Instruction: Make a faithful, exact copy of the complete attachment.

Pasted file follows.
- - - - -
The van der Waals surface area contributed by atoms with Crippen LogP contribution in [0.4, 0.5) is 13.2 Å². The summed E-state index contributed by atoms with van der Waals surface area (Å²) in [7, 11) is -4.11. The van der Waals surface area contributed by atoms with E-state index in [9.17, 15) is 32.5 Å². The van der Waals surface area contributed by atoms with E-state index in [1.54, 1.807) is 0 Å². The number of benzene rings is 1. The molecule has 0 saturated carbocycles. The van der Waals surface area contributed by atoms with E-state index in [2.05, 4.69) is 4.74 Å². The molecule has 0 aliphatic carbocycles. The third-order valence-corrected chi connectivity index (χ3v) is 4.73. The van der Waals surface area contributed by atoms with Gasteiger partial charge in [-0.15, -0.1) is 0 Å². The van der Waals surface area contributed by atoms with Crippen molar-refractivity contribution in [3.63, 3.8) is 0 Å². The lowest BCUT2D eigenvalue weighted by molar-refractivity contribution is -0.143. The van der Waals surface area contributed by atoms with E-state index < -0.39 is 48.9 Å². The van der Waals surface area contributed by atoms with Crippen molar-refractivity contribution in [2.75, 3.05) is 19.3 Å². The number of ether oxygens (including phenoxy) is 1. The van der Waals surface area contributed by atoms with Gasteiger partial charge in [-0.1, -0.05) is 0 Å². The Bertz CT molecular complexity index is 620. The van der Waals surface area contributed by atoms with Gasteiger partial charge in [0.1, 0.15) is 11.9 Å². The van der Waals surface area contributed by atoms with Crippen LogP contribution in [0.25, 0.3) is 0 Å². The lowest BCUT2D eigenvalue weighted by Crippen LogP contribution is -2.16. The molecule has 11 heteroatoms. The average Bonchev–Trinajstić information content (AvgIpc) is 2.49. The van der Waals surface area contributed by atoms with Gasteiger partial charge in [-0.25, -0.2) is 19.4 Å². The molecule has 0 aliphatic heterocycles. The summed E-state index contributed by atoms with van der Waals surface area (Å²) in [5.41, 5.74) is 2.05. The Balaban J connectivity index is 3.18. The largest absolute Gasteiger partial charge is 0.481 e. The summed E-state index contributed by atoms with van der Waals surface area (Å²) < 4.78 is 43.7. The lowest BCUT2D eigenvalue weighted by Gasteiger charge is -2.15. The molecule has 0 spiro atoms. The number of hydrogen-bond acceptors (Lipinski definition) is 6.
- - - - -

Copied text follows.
The van der Waals surface area contributed by atoms with Crippen LogP contribution in [0.4, 0.5) is 13.2 Å². The summed E-state index contributed by atoms with van der Waals surface area (Å²) in [7, 11) is -4.11. The van der Waals surface area contributed by atoms with E-state index in [9.17, 15) is 32.5 Å². The van der Waals surface area contributed by atoms with E-state index in [1.54, 1.807) is 0 Å². The number of benzene rings is 1. The molecule has 0 saturated carbocycles. The van der Waals surface area contributed by atoms with E-state index in [2.05, 4.69) is 4.74 Å². The molecule has 0 aliphatic carbocycles. The third-order valence-corrected chi connectivity index (χ3v) is 4.73. The van der Waals surface area contributed by atoms with Gasteiger partial charge in [-0.15, -0.1) is 0 Å². The van der Waals surface area contributed by atoms with Crippen molar-refractivity contribution in [3.63, 3.8) is 0 Å². The lowest BCUT2D eigenvalue weighted by molar-refractivity contribution is -0.143. The van der Waals surface area contributed by atoms with E-state index < -0.39 is 48.9 Å². The van der Waals surface area contributed by atoms with Crippen molar-refractivity contribution in [2.75, 3.05) is 19.3 Å². The number of ether oxygens (including phenoxy) is 1. The van der Waals surface area contributed by atoms with Gasteiger partial charge in [-0.1, -0.05) is 0 Å². The Bertz CT molecular complexity index is 620. The van der Waals surface area contributed by atoms with Gasteiger partial charge in [0.1, 0.15) is 11.9 Å². The van der Waals surface area contributed by atoms with Crippen LogP contribution in [0.25, 0.3) is 0 Å². The lowest BCUT2D eigenvalue weighted by Crippen LogP contribution is -2.16. The molecule has 11 heteroatoms. The average Bonchev–Trinajstić information content (AvgIpc) is 2.49. The van der Waals surface area contributed by atoms with Gasteiger partial charge in [-0.25, -0.2) is 19.4 Å². The molecule has 0 aliphatic heterocycles. The summed E-state index contributed by atoms with van der Waals surface area (Å²) in [5.41, 5.74) is 2.05. The Balaban J connectivity index is 3.18. The largest absolute Gasteiger partial charge is 0.481 e. The summed E-state index contributed by atoms with van der Waals surface area (Å²) < 4.78 is 43.7. The lowest BCUT2D eigenvalue weighted by Gasteiger charge is -2.15. The molecule has 0 spiro atoms. The number of hydrogen-bond acceptors (Lipinski definition) is 6.